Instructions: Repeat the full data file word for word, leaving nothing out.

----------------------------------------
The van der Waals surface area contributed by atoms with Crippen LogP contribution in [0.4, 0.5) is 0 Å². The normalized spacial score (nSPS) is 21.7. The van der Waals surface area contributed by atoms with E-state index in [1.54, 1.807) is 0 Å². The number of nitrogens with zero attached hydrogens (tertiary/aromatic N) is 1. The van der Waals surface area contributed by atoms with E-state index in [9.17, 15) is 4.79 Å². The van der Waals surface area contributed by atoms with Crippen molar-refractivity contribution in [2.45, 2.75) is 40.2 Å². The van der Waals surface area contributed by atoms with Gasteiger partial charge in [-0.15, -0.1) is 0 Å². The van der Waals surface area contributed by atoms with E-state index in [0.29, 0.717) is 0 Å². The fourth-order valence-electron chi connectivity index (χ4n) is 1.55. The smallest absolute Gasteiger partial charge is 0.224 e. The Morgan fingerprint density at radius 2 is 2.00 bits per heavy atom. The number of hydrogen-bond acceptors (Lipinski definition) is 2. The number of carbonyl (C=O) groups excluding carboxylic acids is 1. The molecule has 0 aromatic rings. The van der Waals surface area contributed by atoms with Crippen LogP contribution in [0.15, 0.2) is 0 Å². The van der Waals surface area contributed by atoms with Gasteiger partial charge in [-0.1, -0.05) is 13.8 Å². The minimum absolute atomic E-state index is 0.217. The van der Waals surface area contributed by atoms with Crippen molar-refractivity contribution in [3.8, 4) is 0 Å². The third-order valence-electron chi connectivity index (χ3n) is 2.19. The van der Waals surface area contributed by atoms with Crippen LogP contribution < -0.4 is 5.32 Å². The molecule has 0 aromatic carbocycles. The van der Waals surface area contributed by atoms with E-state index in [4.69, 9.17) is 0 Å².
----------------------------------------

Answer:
The van der Waals surface area contributed by atoms with Crippen LogP contribution in [0.4, 0.5) is 0 Å². The normalized spacial score (nSPS) is 21.7. The van der Waals surface area contributed by atoms with E-state index in [1.54, 1.807) is 0 Å². The number of nitrogens with zero attached hydrogens (tertiary/aromatic N) is 1. The van der Waals surface area contributed by atoms with E-state index in [9.17, 15) is 4.79 Å². The van der Waals surface area contributed by atoms with Crippen molar-refractivity contribution in [2.45, 2.75) is 40.2 Å². The van der Waals surface area contributed by atoms with Gasteiger partial charge in [-0.15, -0.1) is 0 Å². The van der Waals surface area contributed by atoms with E-state index in [0.29, 0.717) is 0 Å². The fourth-order valence-electron chi connectivity index (χ4n) is 1.55. The smallest absolute Gasteiger partial charge is 0.224 e. The Morgan fingerprint density at radius 2 is 2.00 bits per heavy atom. The number of hydrogen-bond acceptors (Lipinski definition) is 2. The number of carbonyl (C=O) groups excluding carboxylic acids is 1. The molecule has 0 aromatic rings. The van der Waals surface area contributed by atoms with Crippen LogP contribution in [0.15, 0.2) is 0 Å². The van der Waals surface area contributed by atoms with Gasteiger partial charge in [-0.1, -0.05) is 13.8 Å². The minimum absolute atomic E-state index is 0.217. The van der Waals surface area contributed by atoms with Crippen molar-refractivity contribution in [3.8, 4) is 0 Å². The third-order valence-electron chi connectivity index (χ3n) is 2.19. The van der Waals surface area contributed by atoms with Crippen LogP contribution < -0.4 is 5.32 Å². The molecule has 0 aromatic carbocycles. The van der Waals surface area contributed by atoms with E-state index in [4.69, 9.17) is 0 Å².